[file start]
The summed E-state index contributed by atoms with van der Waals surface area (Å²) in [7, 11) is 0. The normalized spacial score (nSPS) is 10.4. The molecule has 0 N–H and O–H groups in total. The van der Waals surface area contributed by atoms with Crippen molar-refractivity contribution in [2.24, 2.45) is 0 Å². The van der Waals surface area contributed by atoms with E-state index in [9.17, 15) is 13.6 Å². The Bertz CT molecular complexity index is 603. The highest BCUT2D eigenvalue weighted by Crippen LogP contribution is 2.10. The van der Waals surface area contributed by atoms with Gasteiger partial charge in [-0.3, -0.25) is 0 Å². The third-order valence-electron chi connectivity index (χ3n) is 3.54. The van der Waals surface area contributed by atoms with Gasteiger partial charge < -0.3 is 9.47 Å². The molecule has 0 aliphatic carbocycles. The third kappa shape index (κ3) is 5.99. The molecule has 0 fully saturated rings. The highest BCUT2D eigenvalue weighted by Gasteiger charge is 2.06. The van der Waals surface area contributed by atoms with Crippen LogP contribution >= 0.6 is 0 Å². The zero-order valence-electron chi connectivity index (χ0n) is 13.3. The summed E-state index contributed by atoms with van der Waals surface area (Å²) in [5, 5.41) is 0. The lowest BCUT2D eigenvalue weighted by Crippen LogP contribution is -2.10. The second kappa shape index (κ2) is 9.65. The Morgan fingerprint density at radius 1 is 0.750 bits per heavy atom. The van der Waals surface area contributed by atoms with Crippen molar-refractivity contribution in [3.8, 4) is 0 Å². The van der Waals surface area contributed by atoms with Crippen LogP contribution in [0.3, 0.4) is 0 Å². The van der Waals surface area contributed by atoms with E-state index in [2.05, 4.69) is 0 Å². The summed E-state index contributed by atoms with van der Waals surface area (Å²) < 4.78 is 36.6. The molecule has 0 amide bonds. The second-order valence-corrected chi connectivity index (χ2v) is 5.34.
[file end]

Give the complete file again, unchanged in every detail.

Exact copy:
The summed E-state index contributed by atoms with van der Waals surface area (Å²) in [7, 11) is 0. The normalized spacial score (nSPS) is 10.4. The molecule has 0 N–H and O–H groups in total. The van der Waals surface area contributed by atoms with Crippen molar-refractivity contribution in [2.24, 2.45) is 0 Å². The van der Waals surface area contributed by atoms with E-state index in [9.17, 15) is 13.6 Å². The Bertz CT molecular complexity index is 603. The highest BCUT2D eigenvalue weighted by Crippen LogP contribution is 2.10. The van der Waals surface area contributed by atoms with Gasteiger partial charge in [-0.3, -0.25) is 0 Å². The third-order valence-electron chi connectivity index (χ3n) is 3.54. The van der Waals surface area contributed by atoms with Gasteiger partial charge < -0.3 is 9.47 Å². The molecule has 0 aliphatic carbocycles. The third kappa shape index (κ3) is 5.99. The molecule has 0 fully saturated rings. The highest BCUT2D eigenvalue weighted by Gasteiger charge is 2.06. The van der Waals surface area contributed by atoms with Crippen LogP contribution >= 0.6 is 0 Å². The zero-order valence-electron chi connectivity index (χ0n) is 13.3. The summed E-state index contributed by atoms with van der Waals surface area (Å²) in [5, 5.41) is 0. The lowest BCUT2D eigenvalue weighted by Crippen LogP contribution is -2.10. The second kappa shape index (κ2) is 9.65. The Morgan fingerprint density at radius 1 is 0.750 bits per heavy atom. The van der Waals surface area contributed by atoms with Crippen molar-refractivity contribution in [3.8, 4) is 0 Å². The van der Waals surface area contributed by atoms with Crippen LogP contribution in [0.3, 0.4) is 0 Å². The van der Waals surface area contributed by atoms with E-state index in [2.05, 4.69) is 0 Å². The summed E-state index contributed by atoms with van der Waals surface area (Å²) < 4.78 is 36.6. The molecule has 0 amide bonds. The second-order valence-corrected chi connectivity index (χ2v) is 5.34.